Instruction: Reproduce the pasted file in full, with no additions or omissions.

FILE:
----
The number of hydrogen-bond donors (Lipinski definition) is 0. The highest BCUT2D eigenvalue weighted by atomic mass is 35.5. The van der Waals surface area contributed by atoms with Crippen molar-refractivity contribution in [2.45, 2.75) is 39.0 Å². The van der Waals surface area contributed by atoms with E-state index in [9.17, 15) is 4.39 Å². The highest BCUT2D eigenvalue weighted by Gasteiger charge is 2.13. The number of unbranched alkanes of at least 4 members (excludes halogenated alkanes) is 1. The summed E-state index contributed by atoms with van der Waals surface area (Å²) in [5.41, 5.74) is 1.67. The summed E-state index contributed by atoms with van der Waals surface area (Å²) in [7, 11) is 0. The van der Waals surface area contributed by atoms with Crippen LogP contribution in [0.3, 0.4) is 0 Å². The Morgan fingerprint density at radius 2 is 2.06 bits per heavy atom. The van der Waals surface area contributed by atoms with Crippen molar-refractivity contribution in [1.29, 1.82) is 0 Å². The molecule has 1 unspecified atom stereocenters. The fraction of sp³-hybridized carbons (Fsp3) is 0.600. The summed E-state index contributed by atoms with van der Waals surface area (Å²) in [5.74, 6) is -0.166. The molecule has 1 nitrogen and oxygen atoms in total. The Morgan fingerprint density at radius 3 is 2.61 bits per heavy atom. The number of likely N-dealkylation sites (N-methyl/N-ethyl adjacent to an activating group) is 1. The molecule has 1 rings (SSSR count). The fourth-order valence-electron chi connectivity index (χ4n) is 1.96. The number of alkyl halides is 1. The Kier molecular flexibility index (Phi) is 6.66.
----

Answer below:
The number of hydrogen-bond donors (Lipinski definition) is 0. The highest BCUT2D eigenvalue weighted by atomic mass is 35.5. The van der Waals surface area contributed by atoms with Crippen molar-refractivity contribution in [2.45, 2.75) is 39.0 Å². The van der Waals surface area contributed by atoms with E-state index in [9.17, 15) is 4.39 Å². The highest BCUT2D eigenvalue weighted by Gasteiger charge is 2.13. The number of unbranched alkanes of at least 4 members (excludes halogenated alkanes) is 1. The summed E-state index contributed by atoms with van der Waals surface area (Å²) in [5.41, 5.74) is 1.67. The summed E-state index contributed by atoms with van der Waals surface area (Å²) in [7, 11) is 0. The van der Waals surface area contributed by atoms with Crippen LogP contribution in [0.3, 0.4) is 0 Å². The Morgan fingerprint density at radius 2 is 2.06 bits per heavy atom. The van der Waals surface area contributed by atoms with Crippen molar-refractivity contribution in [1.29, 1.82) is 0 Å². The molecule has 1 unspecified atom stereocenters. The fraction of sp³-hybridized carbons (Fsp3) is 0.600. The summed E-state index contributed by atoms with van der Waals surface area (Å²) in [5.74, 6) is -0.166. The molecule has 1 nitrogen and oxygen atoms in total. The Morgan fingerprint density at radius 3 is 2.61 bits per heavy atom. The number of likely N-dealkylation sites (N-methyl/N-ethyl adjacent to an activating group) is 1. The molecule has 1 rings (SSSR count). The fourth-order valence-electron chi connectivity index (χ4n) is 1.96. The number of alkyl halides is 1. The Kier molecular flexibility index (Phi) is 6.66.